How will JGR, a team that has had its struggles this season with its three cars (No. 11- Denny Hamlin; No. 18- Kyle Busch; No. 20- Matt Kenseth), adapt to adding an entire new team to the stable and still focus on improving performance at the track? Hamlin and Busch are both in the Chase this year with one and two victories, respectively, but have fallen off in terms of competition as of late. The aforementioned Kenseth, well he’s been all but non-existent all season long, posting eight top-5 finishes, but no wins coming off a banner 2013 season with seven (a career high). Will adding Edwards to the fold at JGR change the game for this team in ’15, or will ‘Cousin Carl’ experience growing pains starting fresh with a new team, new personnel, and new equipment?

FOUR: What’s Mark Martin’s impact at Roush-Fenway Racing?

Speaking of Roush Fenway Racing, this past week an announcement was made by the team that they would bring back veteran driver, and former Roush teammate, Mark Martin as a Developmental Driving Coach. For nearly 20 years, Martin drove Fords for Jack Roush, finishing his career with the organization (1988-2006) with 35 victories in the Sprint Cup Series, and a total of 96 wins in all three major national NASCAR touring series.

Coming home is what Martin is doing, bringing his wealth of knowledge and experience behind the wheel of a race car, his life’s work, in a combined 882 starts at the highest level of NASCAR racing. Remove the victories by Carl Edwards in the No. 99, and RFR has struggled this season. Currently the No. 16 of Greg Biffle is projected as in the Chase on points, but that could change over the next five races. What RFR needs is Mark Martin to help develop along their young talent in Ricky Stenhouse, Jr., a driver who has a Nationwide Series title, and Trevor Bayne, a Daytona 500 Champion. RFR also has talent coming through the pipeline in their Nationwide program currently with 20 year-old Ryan Reed and 21 year-old Chris Buescher. It won’t be easy to fill the void that will undoubtedly be left by Carl Edwards, but having the support and knowledge of a time-tested veteran like Mark Martin back at Roush will certainly help.

FIVE: Can Ambrose make the Chase at Watkins Glen this weekend?

Or is it too little, too late for the 37 year-old, Australian-native? Ambrose has a combined five victories at The Glen, three in the Nationwide Series, and two in the Sprint Cup Series. This weekend he’ll take on the challenge of both races for Richard Petty Motorsports in the No. 9 Ford Fusion in the NSCS, and the No. 09 Ford Mustang in the NNS race on Saturday. It’s no secret that this weekend is more than likely Marcos Ambrose’s last chance at making a coveted Chase slot, as the seven-year Sprint Cup Series veteran driver likes road courses, after coming to the United States from the V8 Supercar Series down under in Australia.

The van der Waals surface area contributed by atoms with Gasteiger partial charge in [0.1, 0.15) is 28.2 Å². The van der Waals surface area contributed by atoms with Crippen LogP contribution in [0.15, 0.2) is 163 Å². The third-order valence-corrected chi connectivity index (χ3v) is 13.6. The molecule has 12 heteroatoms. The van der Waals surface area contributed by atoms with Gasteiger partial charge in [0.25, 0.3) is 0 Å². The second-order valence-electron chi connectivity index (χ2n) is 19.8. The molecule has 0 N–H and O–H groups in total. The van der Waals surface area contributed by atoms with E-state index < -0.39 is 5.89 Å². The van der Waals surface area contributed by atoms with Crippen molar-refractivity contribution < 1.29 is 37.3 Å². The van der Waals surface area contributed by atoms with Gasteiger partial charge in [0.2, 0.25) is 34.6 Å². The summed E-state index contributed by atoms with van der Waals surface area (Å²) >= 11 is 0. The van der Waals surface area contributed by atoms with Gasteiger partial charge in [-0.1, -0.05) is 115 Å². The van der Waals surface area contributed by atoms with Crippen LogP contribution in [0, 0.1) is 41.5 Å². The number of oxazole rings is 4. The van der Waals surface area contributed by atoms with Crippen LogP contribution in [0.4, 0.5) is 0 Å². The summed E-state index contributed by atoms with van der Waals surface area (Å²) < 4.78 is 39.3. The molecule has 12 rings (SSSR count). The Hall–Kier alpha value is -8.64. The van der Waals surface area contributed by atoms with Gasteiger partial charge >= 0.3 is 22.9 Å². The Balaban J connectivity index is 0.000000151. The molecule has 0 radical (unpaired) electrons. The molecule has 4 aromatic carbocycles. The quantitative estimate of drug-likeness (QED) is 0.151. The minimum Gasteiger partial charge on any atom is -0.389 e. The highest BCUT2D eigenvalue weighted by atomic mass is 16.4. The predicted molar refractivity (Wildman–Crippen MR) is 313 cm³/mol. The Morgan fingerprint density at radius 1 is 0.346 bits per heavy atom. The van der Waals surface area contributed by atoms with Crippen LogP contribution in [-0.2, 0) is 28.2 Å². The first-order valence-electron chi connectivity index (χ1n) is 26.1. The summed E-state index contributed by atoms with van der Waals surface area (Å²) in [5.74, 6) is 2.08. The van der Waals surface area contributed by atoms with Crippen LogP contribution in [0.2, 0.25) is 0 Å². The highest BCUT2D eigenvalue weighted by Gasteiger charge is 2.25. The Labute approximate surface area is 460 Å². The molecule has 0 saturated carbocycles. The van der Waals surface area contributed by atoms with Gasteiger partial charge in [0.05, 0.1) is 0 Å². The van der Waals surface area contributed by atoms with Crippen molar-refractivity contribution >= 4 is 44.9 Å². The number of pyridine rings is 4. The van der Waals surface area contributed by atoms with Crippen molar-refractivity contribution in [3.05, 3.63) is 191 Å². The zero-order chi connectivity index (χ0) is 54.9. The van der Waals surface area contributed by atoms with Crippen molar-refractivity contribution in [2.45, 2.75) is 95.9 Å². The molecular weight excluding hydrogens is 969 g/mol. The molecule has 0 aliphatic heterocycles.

Ambrose has won two V8 Supercar Championships in 2003 and 2004 with Ford. A feat that one NASCAR team owner is rumored to be interested in. Team Penske owner, Roger Penske has been rumored to be in talks to form a V8 Supercar team in Australia, after Penske has made efforts to expand his various trucking and shipping businesses to the country. According to multiple sources, Penske’s top choice to pilot his V8 Supercar is Ambrose, who has made comments that he would like to make a return with his family to his homeland at some point in his career.

Could this Sunday be the last time we see Ambrose in a NASCAR victory lane? Can he pull off a win and get both RPM teams (the other being the No. 43 of Aric Almirola) in the Chase for the Sprint Cup? If history repeats itself, the driver of the No. 9 machine certainly has the odds with him.

About the author

Greg has been with Frontstretch since 2014. A life-long NASCAR follower armed with an extensive sport and digital marketing background, Greg assists the marketing team and helps to manage relationships with some of the website's sponsors. From time to time his work appears on Frontstretch, focusing on the business side of racing and how financial partnerships are affecting the sport. He and his family reside in southern Connecticut.

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Bill B

You left out starting a fourth team at SHR as a possible reason for Stewart’s lack of performance. Especially given the fact that Haas did it without Tony’s buy-in.

Michael in SoCal

The new team, combined with recovering from his leg injury. I’m not surprised that the 14 is struggling. That said, what him turn it on with an end of summer tear.


I thought I saw Carl Edwards in a kimono with his face painted white. Do you suppose that means anything?


I’m not a SHR fan and I’m glad tony hasn’t been good but harvick is carrying the team. Seem like the other 2 drivers could use what the 4 is doing. The 10 car is out there for Go Daddy money only.